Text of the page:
SEO Step1:

Identify Site Bottlenecks

Regardless of the website building platform used, there will always be a way to measure engagements and find data on the happenings of your website. Identifying where the site is losing performance and/or user engagement is the first key step to creating targeted solution delivery.

Google Analytics

Google Analytics can be directly connected to any website, allowing a site administrator full access to the website traffic data by audience breakdown, user behaviors, and conversion pipelines. With Google Analytics, a site administrator can find data on which pages are causing site-wide problems, such as high bounce rate, high site drop-off rates, and slow site loading speeds.

It is important to recognize that data analysis should inform design more than aesthetics– search engines rank websites in order of relevance to searchers by using quantitative algorithms to create the ranking. Consequently, even if a site maintains a high aesthetic value, if aesthetic design impedes SEO ranking, then the aesthetic elements need to be reevaluated.

Google CHROME DevTools

For those with more HTML/JavaScript or coding experience, another key tool to utilize is the Google Chrome DevTools. To open the DevTools, right click on a select webpage, and “inspect” the page. This will open a number of developer tools. The key tools are the “Network”, “Performance”, & “Audits” tabs.

Network Tab

The “Network” tool allows you to see where the bottlenecks lie in the connectivity to site servers. For example, a “waiting: TTFB” is highlighting the time the browser has to wait before receiving its first byte of data from the server. The “Network” tool is excellent for highlighting network latency/responsiveness issues (time it takes to request from server, server processing, and responding to client).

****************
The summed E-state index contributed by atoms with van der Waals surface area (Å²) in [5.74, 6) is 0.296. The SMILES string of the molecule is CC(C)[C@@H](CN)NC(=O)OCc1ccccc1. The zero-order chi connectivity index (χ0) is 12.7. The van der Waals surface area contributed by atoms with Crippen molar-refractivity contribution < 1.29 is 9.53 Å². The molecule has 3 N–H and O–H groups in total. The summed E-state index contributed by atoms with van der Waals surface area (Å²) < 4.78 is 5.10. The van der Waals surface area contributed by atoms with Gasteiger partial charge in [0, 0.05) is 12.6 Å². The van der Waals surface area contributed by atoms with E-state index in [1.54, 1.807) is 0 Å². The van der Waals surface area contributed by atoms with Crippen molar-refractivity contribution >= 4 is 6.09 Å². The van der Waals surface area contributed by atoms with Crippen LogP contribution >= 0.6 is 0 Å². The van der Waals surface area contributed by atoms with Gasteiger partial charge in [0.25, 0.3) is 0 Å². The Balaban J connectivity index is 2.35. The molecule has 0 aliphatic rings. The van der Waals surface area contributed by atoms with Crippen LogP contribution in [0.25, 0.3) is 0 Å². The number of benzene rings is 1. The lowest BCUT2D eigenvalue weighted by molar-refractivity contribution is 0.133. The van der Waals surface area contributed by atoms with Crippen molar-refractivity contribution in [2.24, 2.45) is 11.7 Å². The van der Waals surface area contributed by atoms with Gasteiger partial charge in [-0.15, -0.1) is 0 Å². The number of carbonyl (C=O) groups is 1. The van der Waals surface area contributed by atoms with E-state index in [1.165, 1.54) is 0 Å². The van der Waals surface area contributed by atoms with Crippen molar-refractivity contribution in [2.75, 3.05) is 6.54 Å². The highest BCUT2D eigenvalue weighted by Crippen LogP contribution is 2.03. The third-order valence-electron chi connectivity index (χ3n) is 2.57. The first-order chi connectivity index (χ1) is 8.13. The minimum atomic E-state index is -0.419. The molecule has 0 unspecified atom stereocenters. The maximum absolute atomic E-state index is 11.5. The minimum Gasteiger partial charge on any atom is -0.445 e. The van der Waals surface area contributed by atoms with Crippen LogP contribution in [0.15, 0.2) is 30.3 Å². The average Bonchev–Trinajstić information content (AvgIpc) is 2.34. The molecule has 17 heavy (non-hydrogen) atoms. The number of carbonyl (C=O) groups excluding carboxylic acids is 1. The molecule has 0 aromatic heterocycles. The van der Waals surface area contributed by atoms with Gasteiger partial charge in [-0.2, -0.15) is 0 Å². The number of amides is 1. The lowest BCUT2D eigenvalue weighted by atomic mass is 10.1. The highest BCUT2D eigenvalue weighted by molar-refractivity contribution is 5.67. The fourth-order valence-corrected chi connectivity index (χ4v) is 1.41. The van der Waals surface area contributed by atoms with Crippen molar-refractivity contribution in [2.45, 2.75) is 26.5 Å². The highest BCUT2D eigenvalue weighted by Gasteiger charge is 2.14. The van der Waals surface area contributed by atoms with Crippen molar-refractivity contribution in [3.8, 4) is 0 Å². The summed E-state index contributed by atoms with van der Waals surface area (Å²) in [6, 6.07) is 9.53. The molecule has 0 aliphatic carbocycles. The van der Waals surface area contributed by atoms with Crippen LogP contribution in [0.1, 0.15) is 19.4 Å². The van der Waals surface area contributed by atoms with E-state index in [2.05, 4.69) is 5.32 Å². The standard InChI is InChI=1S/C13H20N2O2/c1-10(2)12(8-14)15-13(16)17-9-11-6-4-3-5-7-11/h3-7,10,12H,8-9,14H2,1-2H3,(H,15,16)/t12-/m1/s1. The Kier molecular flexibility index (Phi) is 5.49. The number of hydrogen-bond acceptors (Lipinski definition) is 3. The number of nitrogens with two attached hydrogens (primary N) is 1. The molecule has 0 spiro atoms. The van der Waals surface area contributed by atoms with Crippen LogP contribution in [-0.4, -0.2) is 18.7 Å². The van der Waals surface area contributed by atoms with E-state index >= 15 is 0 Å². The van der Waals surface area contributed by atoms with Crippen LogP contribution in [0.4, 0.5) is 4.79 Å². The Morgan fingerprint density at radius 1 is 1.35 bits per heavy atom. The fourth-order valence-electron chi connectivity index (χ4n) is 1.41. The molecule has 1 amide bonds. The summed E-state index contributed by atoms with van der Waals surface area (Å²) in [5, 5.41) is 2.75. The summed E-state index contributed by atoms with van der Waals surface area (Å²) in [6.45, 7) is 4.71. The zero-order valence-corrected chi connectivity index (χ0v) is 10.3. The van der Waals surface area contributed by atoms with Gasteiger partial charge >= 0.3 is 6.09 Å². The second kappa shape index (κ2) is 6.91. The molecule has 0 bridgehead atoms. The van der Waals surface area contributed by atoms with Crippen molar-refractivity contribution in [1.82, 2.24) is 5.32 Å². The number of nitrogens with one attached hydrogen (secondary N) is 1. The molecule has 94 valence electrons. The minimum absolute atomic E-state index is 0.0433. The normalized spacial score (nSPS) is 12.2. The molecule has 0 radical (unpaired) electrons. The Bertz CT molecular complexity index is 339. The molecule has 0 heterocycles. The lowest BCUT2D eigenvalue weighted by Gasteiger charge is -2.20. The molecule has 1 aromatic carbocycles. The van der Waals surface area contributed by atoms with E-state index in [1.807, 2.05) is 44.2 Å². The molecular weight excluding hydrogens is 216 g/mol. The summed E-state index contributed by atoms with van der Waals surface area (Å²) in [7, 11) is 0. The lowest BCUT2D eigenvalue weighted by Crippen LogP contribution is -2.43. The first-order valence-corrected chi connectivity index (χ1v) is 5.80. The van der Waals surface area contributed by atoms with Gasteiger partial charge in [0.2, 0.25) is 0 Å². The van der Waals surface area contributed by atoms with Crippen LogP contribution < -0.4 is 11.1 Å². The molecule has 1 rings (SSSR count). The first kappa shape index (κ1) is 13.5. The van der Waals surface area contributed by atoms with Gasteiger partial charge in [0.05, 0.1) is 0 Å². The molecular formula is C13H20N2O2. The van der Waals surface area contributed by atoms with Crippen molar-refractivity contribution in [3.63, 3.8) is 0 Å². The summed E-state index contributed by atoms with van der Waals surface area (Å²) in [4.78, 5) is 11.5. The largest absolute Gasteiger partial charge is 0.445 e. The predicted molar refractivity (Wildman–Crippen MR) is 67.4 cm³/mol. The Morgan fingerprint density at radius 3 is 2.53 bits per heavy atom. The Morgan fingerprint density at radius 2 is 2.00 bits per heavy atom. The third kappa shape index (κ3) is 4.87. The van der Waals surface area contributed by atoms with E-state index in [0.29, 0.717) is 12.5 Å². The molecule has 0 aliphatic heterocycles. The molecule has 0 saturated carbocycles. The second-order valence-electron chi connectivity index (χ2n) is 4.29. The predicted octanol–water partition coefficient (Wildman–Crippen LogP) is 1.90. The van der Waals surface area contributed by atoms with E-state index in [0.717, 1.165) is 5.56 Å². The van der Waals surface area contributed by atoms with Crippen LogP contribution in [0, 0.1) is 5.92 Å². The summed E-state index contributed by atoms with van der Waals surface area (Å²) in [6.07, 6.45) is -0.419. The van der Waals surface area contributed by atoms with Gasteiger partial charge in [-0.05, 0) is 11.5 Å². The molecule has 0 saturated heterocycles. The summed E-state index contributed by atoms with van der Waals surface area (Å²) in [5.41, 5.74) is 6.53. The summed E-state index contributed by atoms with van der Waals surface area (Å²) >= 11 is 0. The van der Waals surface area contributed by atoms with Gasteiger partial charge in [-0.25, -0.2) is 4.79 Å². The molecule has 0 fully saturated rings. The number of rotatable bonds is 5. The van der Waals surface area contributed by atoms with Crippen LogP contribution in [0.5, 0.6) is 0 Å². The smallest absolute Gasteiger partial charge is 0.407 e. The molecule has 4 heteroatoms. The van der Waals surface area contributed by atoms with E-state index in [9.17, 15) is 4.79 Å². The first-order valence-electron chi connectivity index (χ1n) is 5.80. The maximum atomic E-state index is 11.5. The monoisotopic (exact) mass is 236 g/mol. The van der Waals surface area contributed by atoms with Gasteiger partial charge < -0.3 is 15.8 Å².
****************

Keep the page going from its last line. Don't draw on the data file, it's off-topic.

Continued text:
Performance Tab

The “Performance” tab is key to understanding how all the elements of the page load in, how long each task takes and its concurrency. Additionally, this tab also highlights the unused bytes that were loaded from various URL’s. For example, if your webpage loads 89% unused bytes, then there is an opportunity for ways to reduce that to reduce the server and browser loading time.

Audits Tab

The Audits tab is where a webpage can be “graded” based on a variety of tests to see where specific pain points are. Also, the Audits tabs specifically highlights which tests were only satisfactory/did not pass, giving a much deeper insight into targeting certain bottlenecks. There are 4 key sections that the tool audits: Performance, Accessibility, Best Practices & SEO.


The performance score measures how quickly a site is able to be load the first byte, and also how quickly the site becomes responsive for the user. These optimizations that are centered around increasing loading speeds, this score is crucial.


The accessibility score measures how easily readable and engaging the webpage is. For example, if a button is red and the background is also red, the accessibility score will be poor because not all the features on the webpage are easily accessible. Additionally, having text that is too small to read is also reflected poorly on this score because it is not easily accessible to users that have reading issues. Consequently, the accessibility tab is important for creative/aesthetic optimizations.

Best Practices

The best practices score measures a number of auxiliary metrics that are vital to a webpage’s health, such as cybersecurity, display image sizing, script vulnerabilities, browser errors, etc. The strength of the best practices tab lies in its ability to measure the security and vulnerabilities of the site. For example, this tab will highlight all elements on the webpage that are not utilizing a “https” URL which is vulnerable to external monitoring. For sites that are engaging with a lot of private user data, the best practices score should be a very high priority.


The SEO score measures the how optimized the webpage is for search engine results ranking. A lot of the factors include keywords, meta descriptions, link descriptions, etc. For example, if your webpage is not ranking high on the Google search engine, then it is most likely that the webpage’s SEO score is low. Thus, for websites that want higher page views and market exposure, the SEO score is critical.

With the plethora of tools accessible to web developers, site administrators, and SEO specialists, identifying site bottlenecks is a mix of deep analytical research from a user standpoint (i.e. Google Analytics), to simulating test situations (i.e. Google Chrom DevTools). After identifying the key issues within the webpage/web site, the next step is to start implementing solutions and testing to see what configurations are create the best results.